Why Christians CAN’T Argue With Atheists


A few years back I posted a video called “Why Christians Don’t Argue With Atheists” where I tried to have a conversation with a guy named Ted that went absolutely nowhere. Well, here’s another “Ted-like” guy who wanted nothing to do with my answers. What could I do but smile, speak graciously and deliver the Word of God when given the opportunity. How did I do?

What I try to do in these encounters is listen and share a little.

I’m not trying to be right, (I am, because the Bible is), I’m not attempting to correct their misunderstanding of Scripture (let them have their opinions), and I sure as heck refuse to speculate where I think long-dead people are spending eternity. No; I want to be the nicest Christian they ever encountered without even once compromising the truth.


  1. Great, and appropriate, “thirty second” strategy – thanks for your example!

  2. To be blunt, while I don’t think you’re coming off as a jerk in that video, I don’t think you’re coming off as “the nicest Christian they ever encountered” either.

    When you approach people, and then attempt to control the amount of time someone can talk, I wouldn’t consider that to be “nice”. Unless we missed something that happened before you starting filming, you approached him with something you you (and obviously not he) wanted to talk about, and not the reverse.

    Just my two cents.

    • *before you started filming


      *you approached him with something that you

      • Okay, if he invited you over, then that’s a different situation, and I don’t have as much of an issue with what you did.

        As for you being shocked, I think you misunderstand me in this. I don’t know what you think I think a “nice Christian” is, but I’m willing to bet that you’re incorrect.

        To clarify, a “nice Christian”, in my opinion, is NOT someone who tells me what I want to hear (e.g., “God only punishes bad people, but you’re a good person, Nohm, so you should be okay”). A “nice Christian” is someone who I can have an equal discussion with, where they are actually listening to me, and not just waiting for me to finish so they can get to the next part of their script.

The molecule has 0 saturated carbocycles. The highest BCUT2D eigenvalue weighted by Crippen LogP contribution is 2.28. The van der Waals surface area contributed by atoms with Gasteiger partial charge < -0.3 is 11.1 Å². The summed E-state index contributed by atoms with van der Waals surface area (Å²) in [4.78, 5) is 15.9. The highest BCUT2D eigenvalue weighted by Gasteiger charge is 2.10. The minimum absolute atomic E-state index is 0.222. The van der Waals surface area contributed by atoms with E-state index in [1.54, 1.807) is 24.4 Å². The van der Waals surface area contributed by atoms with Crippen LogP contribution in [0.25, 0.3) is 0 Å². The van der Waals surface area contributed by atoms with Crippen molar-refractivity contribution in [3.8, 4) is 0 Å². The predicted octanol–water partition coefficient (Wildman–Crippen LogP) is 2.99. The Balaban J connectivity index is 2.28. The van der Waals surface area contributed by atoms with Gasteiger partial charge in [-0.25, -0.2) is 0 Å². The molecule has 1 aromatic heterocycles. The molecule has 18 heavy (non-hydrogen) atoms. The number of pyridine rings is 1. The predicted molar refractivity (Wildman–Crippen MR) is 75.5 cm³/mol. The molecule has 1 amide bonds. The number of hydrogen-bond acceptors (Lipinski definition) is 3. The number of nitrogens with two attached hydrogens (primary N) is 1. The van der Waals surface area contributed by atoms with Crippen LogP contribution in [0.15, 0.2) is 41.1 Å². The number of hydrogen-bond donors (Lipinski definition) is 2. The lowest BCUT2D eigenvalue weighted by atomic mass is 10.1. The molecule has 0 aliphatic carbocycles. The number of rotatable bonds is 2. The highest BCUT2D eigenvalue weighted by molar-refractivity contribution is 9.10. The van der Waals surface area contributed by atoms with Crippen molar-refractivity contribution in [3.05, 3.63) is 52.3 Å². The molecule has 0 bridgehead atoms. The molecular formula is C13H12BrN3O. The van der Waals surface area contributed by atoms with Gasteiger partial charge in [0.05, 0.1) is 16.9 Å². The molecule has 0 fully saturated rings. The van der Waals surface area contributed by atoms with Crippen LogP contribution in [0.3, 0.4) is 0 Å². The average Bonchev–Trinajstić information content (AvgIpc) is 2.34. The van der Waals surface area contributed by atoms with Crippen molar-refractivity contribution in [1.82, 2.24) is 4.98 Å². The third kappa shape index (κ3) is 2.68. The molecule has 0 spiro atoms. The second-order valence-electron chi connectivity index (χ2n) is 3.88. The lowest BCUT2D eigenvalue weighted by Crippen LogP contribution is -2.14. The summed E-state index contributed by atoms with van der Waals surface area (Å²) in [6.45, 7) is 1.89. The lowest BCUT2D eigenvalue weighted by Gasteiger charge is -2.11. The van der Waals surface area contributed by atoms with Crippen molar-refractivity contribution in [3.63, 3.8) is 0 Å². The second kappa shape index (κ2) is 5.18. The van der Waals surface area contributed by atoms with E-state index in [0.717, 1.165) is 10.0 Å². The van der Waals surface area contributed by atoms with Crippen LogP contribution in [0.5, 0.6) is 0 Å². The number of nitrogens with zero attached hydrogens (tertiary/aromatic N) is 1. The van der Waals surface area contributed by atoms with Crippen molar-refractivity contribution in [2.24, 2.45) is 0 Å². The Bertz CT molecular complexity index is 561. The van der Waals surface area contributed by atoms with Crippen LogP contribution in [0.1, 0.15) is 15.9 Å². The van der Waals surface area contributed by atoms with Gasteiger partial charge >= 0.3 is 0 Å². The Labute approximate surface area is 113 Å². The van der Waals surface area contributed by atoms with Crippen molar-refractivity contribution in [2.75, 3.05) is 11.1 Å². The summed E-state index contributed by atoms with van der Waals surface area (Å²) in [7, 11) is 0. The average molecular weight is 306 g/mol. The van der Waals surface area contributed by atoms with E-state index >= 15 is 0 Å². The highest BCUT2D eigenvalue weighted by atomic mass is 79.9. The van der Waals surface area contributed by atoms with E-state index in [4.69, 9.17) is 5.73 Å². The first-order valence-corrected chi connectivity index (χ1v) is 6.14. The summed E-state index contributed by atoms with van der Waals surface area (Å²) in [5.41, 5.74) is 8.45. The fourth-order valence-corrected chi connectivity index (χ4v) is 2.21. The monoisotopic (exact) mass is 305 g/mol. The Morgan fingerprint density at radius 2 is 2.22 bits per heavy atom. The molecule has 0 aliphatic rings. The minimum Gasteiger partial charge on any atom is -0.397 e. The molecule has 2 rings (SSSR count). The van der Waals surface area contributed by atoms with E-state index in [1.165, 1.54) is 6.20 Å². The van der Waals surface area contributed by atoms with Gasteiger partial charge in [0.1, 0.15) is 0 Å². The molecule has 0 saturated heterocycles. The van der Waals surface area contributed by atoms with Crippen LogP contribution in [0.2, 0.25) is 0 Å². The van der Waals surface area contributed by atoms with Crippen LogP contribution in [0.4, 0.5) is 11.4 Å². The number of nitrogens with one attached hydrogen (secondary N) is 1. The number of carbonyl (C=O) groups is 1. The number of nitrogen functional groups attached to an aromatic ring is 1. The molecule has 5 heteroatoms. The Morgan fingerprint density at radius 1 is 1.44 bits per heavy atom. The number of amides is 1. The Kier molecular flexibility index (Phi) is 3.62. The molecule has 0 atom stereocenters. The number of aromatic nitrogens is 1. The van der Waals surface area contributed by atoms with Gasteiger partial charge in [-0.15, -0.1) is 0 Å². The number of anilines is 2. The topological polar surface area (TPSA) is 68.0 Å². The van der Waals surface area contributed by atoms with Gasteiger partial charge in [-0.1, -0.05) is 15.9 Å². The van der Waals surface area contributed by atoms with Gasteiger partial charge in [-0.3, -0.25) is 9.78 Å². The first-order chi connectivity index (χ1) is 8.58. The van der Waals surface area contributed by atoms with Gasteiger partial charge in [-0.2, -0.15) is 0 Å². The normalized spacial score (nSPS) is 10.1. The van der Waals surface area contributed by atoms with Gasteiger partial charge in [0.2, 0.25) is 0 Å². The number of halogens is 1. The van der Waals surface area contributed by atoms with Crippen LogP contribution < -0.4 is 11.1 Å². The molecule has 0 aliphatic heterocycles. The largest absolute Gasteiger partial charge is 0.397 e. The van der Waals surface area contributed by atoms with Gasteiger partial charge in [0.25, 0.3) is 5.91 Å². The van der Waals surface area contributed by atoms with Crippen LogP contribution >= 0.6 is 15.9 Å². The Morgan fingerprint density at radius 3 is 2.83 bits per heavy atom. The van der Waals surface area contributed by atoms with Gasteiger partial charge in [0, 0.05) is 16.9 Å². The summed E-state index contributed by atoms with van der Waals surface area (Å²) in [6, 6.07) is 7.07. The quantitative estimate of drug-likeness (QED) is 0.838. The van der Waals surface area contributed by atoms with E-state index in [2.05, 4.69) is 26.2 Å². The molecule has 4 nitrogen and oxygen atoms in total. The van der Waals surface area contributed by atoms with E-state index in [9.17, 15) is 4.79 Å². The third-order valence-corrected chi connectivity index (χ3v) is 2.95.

Makes sense?

      • Yep, and when you are in town I’ll take you out to lunch and will listen. I promise to not even roll my eyes!

      • He asked me what I was handing our (tracts) and invited me to come over. I do try to limit the blather mindful that a five minute video gets more viewings than a 10 minute one. I a normal, unvideotaped encounter, I let them talk as much as they want, for the most part.

        And I’m shocked, SHOCKED! that you don’t think that I”m coming off as β€œthe nicest Christian they ever encountered.”

        I still have room for improvement. πŸ™‚

  3. Our Lord Jesus instructed that when we interact with non-believers in the faith (e.g. sharing the good news of Jesus Christ) we ought to be “as shrewd as snakes and as innocent as doves” (Matthew 10:16) Never get into contention or trying to prove who’s right or wrong. Sometimes by winning an argument doesn’t mean we are right. Jesus Himself doesn’t have to prove He’s the begotten Son of the God and whatever He said is true. You conducted yourself worthy of as a good steward of the Lord, a believer of the faith. The outcome of our communication with people is between God and the hearer. Even with fellow believers in Christ, a word of misunderstanding can stir strife between people – like driving a wedge between parties. The book of Proverbs 17:14 (NIV) says “Starting a quarrel is like breaching a dam; so drop the matter before a dispute breaks out”. As children who dwell in the love of God, we ought to walk in His love. Bravo, bro Steve. I’m proud of you. BTW, would you like to be on my Facebook? I’m a partner with Kenneth Copeland Ministry, International.